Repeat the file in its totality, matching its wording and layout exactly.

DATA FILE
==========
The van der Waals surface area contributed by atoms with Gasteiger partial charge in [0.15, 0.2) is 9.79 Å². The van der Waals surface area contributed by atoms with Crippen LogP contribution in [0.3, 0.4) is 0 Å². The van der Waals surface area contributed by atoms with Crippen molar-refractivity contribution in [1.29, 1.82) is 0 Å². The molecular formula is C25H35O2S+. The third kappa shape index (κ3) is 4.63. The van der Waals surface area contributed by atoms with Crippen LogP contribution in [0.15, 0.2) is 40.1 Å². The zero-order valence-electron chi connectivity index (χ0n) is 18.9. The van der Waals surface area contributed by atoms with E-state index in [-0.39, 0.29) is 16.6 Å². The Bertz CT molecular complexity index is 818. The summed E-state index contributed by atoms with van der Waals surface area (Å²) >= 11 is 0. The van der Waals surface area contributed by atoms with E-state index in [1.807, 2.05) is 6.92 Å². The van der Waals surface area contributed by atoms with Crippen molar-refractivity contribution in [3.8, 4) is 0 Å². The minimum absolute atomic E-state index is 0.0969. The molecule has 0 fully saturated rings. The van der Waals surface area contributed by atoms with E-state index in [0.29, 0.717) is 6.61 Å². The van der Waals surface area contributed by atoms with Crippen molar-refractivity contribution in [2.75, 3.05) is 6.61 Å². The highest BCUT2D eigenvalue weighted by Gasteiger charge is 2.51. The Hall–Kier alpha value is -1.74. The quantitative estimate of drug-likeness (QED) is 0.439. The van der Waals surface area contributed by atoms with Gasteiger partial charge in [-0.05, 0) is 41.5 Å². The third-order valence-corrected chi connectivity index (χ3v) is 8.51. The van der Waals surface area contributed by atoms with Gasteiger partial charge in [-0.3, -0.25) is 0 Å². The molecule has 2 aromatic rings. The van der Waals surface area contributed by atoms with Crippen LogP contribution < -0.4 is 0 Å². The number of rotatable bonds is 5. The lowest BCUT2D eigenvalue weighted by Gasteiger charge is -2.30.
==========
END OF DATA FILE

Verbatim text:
The van der Waals surface area contributed by atoms with Gasteiger partial charge in [0.15, 0.2) is 9.79 Å². The van der Waals surface area contributed by atoms with Crippen LogP contribution in [0.3, 0.4) is 0 Å². The van der Waals surface area contributed by atoms with Crippen molar-refractivity contribution in [1.29, 1.82) is 0 Å². The molecular formula is C25H35O2S+. The third kappa shape index (κ3) is 4.63. The van der Waals surface area contributed by atoms with Crippen LogP contribution in [0.15, 0.2) is 40.1 Å². The zero-order valence-electron chi connectivity index (χ0n) is 18.9. The van der Waals surface area contributed by atoms with E-state index in [-0.39, 0.29) is 16.6 Å². The Bertz CT molecular complexity index is 818. The summed E-state index contributed by atoms with van der Waals surface area (Å²) >= 11 is 0. The van der Waals surface area contributed by atoms with E-state index in [1.807, 2.05) is 6.92 Å². The van der Waals surface area contributed by atoms with Crippen molar-refractivity contribution in [3.8, 4) is 0 Å². The minimum absolute atomic E-state index is 0.0969. The molecule has 0 fully saturated rings. The van der Waals surface area contributed by atoms with E-state index in [0.29, 0.717) is 6.61 Å². The van der Waals surface area contributed by atoms with Crippen molar-refractivity contribution in [2.75, 3.05) is 6.61 Å². The highest BCUT2D eigenvalue weighted by Gasteiger charge is 2.51. The Hall–Kier alpha value is -1.74. The quantitative estimate of drug-likeness (QED) is 0.439. The van der Waals surface area contributed by atoms with Gasteiger partial charge in [-0.05, 0) is 41.5 Å². The third-order valence-corrected chi connectivity index (χ3v) is 8.51. The van der Waals surface area contributed by atoms with Gasteiger partial charge in [-0.3, -0.25) is 0 Å². The molecule has 2 aromatic rings. The van der Waals surface area contributed by atoms with Crippen LogP contribution < -0.4 is 0 Å². The number of rotatable bonds is 5. The lowest BCUT2D eigenvalue weighted by Gasteiger charge is -2.30.